- My brother Greg sells office furniture and was having a fantastic start to the year. However, as businesses closed doors and employees were told to work from home due to the virus, the phone stopped ringing. Being a resourceful and creative salesperson, Greg quickly put a note out to his clients with a promotion to help set-up a home office. His main pitch included a deep discount on office chairs. He is sending daily articles and posting best practices to work from home while picking up orders everyday for chairs, desks, and file cabinets. His quick thinking and ability to pivot his marketing message are keeping him busy.
- When the Diocese of Cleveland instructed all churches to cease allowing parishioners to attend daily and weekend masses, the pastor at my church, Fr. Steve Flynn, went right to work with his small team to bring mass into our homes. They began a daily live stream and set up a YouTube channel, and, within a few hours, they were reaching those in a much different way than ever before. Despite some early kinks, the production value, sound quality, and user experience is just like any other program we watch. He has stayed relevant by changing tactics and adapting to his circumstances, and by doing so is providing a sense of normalcy in a very complicated time.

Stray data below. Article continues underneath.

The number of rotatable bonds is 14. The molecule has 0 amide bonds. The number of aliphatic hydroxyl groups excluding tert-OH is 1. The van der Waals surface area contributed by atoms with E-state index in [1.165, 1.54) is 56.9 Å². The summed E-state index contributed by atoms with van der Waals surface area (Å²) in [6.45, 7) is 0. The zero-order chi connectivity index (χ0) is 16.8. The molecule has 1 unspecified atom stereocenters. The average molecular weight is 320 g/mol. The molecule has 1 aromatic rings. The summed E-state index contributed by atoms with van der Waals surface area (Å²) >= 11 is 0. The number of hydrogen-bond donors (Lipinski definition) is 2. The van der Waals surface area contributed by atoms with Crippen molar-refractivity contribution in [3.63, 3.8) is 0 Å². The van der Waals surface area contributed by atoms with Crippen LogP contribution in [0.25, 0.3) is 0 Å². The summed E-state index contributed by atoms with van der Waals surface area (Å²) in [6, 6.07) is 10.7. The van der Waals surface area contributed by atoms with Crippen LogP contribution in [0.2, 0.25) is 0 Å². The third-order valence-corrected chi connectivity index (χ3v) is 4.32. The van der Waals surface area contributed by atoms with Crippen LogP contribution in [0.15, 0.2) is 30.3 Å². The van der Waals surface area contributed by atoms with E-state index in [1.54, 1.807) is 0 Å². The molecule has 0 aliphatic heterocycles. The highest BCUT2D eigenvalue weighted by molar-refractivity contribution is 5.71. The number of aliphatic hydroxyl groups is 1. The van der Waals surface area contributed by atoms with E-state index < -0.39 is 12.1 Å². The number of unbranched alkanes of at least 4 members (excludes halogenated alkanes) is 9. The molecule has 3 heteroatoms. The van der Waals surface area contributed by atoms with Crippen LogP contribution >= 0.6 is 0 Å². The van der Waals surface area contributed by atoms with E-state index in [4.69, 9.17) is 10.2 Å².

I have learned quite a bit about marketing from each of these situations. Here is what they are doing best:
- They are doubling down on marketing. For example, when the governor of Ohio forced restaurants to close dining rooms, Joe did not close up shop. He purchased boosted posts on Facebook, bought sandwich boards for passing traffic to see his daily specials, and invented a new revenue stream with a “make your own pizza” promotion. These investments keep Joe’s restaurant top of mind for those who are deciding what’s for dinner tonight (and allowed Joe to keep his staff working every day).